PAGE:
It is usually self-pollinated, although occasionally it can be the victim of cross-pollination by several insects, if we want to preserve it, we must isolate the different varieties by at least 3 to 6 meters.
The flowering and ripening of a single seed head lasts for up to four weeks, which means that we can not collect lettuce seeds at one time.
The way to collect them is to “shake” the heads of seeds, without removing them from the plant, in a paper bag or on several papers arranged on the ground, this procedure should be repeated every 3 or 4 days.
Another technique is to cut a seed head halfway through its ripening process and let it dry inside for a week, then simply rub between your hands to “release” the seeds. Remove the lint by blowing gently.
Leek and Onion Seeds
Both leeks or green onions and common onions are cross-pollinated by insects, therefore, if we want to preserve the varieties we must isolate them for at least 1500 meters, (although they do not cross between leeks and onions, that is, we isolate the different varieties of common onion, but we can plant them next to the leeks).
Both the onions and the leeks are biennial, therefore the flowers, and therefore the seeds, will appear only in the second growing season.
Leeks, which in most areas are resistant to cold, except in the very extreme, can be left in the garden with mulching mulch to bloom next spring.
The onions are less resistant so we should choose the best bulbs to spend the winter stored and be able to re-plant them in the spring.
Once they have blossomed and the seed heads have formed, we will let them ripen and dry on the plant. In a moment, we will see that the black seeds begin to appear, that will be the moment to harvest them and take them inside so that they finish drying. Most seeds will fall when we shake them, for the most resistant, we can rub the head of dried seeds between our hands.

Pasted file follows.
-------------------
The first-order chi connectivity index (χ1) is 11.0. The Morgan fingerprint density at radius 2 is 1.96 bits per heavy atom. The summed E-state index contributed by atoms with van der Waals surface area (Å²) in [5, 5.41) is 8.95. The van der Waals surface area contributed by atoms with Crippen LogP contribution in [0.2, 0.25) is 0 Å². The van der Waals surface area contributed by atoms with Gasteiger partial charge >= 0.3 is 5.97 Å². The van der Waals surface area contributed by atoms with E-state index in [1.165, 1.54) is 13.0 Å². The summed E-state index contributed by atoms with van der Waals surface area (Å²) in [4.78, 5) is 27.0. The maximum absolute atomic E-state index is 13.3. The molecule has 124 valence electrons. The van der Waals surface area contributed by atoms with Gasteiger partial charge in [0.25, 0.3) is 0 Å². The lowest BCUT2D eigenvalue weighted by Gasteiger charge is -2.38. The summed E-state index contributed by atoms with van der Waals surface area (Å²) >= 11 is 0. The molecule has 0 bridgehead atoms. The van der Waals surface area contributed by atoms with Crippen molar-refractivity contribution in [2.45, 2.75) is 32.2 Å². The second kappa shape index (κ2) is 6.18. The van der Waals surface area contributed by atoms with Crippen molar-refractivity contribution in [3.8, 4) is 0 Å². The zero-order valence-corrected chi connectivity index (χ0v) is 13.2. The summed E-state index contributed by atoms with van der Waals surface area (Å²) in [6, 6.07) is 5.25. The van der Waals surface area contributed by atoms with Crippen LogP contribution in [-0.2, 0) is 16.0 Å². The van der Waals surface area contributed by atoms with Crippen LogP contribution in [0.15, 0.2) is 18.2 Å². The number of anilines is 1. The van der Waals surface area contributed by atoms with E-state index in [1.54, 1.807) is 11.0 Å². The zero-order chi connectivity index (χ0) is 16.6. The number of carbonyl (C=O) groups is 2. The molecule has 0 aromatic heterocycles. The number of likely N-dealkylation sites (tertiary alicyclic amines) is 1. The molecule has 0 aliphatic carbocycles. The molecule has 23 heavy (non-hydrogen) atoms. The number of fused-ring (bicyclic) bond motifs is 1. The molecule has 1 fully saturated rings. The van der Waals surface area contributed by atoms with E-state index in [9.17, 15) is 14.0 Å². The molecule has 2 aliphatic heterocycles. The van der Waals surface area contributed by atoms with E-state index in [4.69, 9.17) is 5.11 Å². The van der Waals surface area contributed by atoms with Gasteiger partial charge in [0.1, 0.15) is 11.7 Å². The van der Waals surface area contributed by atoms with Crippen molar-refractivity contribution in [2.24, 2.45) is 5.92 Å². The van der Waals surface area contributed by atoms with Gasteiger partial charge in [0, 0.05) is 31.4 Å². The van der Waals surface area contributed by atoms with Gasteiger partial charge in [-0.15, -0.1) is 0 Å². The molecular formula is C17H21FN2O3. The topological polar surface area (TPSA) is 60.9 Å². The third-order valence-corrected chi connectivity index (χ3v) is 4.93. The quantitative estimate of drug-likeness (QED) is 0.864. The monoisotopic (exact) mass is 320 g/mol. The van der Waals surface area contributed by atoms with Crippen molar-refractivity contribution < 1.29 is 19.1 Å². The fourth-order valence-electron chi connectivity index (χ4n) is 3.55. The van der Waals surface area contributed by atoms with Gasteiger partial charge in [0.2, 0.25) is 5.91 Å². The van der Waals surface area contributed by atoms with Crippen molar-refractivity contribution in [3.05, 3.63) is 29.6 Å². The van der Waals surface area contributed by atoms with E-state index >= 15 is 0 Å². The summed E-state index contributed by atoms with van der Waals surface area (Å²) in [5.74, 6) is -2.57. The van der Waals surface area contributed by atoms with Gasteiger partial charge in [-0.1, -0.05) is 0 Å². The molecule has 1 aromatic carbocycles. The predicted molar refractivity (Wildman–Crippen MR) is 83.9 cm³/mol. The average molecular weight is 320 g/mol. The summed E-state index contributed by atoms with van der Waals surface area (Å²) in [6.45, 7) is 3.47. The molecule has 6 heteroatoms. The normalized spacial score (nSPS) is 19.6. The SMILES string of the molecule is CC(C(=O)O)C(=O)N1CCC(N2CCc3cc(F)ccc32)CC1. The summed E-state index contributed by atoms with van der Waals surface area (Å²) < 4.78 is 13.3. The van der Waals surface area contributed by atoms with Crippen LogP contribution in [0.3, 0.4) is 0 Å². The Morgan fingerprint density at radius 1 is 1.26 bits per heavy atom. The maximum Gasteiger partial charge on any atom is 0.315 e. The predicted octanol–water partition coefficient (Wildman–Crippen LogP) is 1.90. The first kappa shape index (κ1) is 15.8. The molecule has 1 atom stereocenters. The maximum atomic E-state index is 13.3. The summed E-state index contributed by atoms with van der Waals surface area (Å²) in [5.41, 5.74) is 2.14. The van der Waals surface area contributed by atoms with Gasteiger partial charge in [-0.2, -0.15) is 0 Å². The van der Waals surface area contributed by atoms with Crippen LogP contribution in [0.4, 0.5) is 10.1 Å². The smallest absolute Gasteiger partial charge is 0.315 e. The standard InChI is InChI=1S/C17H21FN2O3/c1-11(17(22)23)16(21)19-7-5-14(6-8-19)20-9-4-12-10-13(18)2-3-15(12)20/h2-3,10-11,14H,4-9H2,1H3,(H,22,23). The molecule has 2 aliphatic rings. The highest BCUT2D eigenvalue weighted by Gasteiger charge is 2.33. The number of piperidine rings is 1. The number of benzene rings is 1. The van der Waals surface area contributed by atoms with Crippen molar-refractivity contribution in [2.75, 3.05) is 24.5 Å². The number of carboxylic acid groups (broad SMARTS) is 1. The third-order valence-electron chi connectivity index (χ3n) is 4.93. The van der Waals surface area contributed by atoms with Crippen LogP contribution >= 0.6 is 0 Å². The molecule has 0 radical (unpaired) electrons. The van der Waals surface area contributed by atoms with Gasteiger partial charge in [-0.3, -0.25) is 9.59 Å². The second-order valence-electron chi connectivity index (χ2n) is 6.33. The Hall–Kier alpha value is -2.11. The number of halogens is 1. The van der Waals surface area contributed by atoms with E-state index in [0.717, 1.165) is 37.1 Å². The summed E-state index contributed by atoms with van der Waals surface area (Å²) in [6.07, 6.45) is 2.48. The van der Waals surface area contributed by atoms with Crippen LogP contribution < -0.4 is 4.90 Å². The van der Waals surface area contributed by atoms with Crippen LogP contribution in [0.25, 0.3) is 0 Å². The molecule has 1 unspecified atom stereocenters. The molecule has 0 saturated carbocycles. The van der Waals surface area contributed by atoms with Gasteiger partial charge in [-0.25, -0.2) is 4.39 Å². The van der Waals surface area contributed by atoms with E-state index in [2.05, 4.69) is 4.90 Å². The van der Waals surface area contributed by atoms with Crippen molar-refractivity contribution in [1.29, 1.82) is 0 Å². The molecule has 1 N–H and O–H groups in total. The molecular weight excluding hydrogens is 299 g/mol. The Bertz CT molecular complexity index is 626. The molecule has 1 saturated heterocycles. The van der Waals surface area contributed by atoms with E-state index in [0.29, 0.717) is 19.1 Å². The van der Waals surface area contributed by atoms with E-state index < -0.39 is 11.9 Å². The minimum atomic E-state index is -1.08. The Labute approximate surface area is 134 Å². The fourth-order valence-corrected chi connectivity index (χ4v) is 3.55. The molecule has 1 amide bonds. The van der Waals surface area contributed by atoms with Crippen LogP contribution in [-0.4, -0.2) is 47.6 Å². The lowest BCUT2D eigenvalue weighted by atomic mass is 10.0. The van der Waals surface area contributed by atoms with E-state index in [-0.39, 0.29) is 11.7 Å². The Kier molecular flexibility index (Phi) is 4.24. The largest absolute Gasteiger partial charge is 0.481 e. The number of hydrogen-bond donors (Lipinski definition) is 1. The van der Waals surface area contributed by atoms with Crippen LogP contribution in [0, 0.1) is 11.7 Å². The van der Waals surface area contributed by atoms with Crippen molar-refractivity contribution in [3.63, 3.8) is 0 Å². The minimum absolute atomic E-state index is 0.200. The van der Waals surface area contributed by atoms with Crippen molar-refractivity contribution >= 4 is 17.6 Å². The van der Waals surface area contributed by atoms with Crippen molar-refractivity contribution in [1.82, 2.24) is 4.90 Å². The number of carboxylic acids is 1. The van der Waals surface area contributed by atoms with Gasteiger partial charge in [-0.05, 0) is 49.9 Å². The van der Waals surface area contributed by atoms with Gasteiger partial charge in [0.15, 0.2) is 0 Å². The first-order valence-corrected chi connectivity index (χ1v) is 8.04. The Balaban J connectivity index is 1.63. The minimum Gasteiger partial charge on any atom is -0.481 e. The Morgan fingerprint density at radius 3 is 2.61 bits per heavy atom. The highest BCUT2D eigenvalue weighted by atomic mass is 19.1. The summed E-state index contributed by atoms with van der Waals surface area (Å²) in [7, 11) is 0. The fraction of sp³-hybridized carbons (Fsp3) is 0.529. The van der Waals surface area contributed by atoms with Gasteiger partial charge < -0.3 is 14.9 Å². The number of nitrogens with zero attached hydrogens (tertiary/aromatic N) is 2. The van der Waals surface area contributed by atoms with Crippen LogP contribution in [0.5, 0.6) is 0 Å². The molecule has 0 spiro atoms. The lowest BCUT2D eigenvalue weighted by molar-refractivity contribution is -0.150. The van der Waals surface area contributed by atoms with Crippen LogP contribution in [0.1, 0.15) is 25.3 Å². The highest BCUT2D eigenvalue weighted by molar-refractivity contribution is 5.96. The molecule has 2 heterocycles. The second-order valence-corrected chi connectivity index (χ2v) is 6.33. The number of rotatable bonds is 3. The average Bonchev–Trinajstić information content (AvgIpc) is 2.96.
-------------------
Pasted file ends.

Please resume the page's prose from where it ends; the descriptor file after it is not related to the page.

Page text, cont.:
Extract seeds of squashes and pumpkins
Seeds of pumpkin are also cross-pollinated by bees and other insects, so to maintain purity we must isolate the varieties by at least 400 meters.
For summer squashes, we must leave some fruits unharvested (those we have chosen to obtain seeds). The idea is to let them mature more until the bark becomes yellowish and slightly harder.
For the zucchini and winter squashes, we will harvest the ripe fruits and store them for at least a month to give the seeds time and finish ripening completely before picking them up. To remove the seeds, cut the fruit in half and scrape with a chuchvara, separate the seeds from the pulp as much as possible and let them dry well on paper napkins or rag for at least 2 or 3 weeks.
Collect the seeds of the Radishes
Radishes are cross-pollinated by insects, so we must isolate the varieties by at least 800 meters.
I must emphasize that there will be no pollination if we have only one plant, we need to have several plants in flower to produce seeds.
We will let dry the pods of seeds in the plant until they are brown and dry.
Finally, we open the pods and shake to remove the seeds.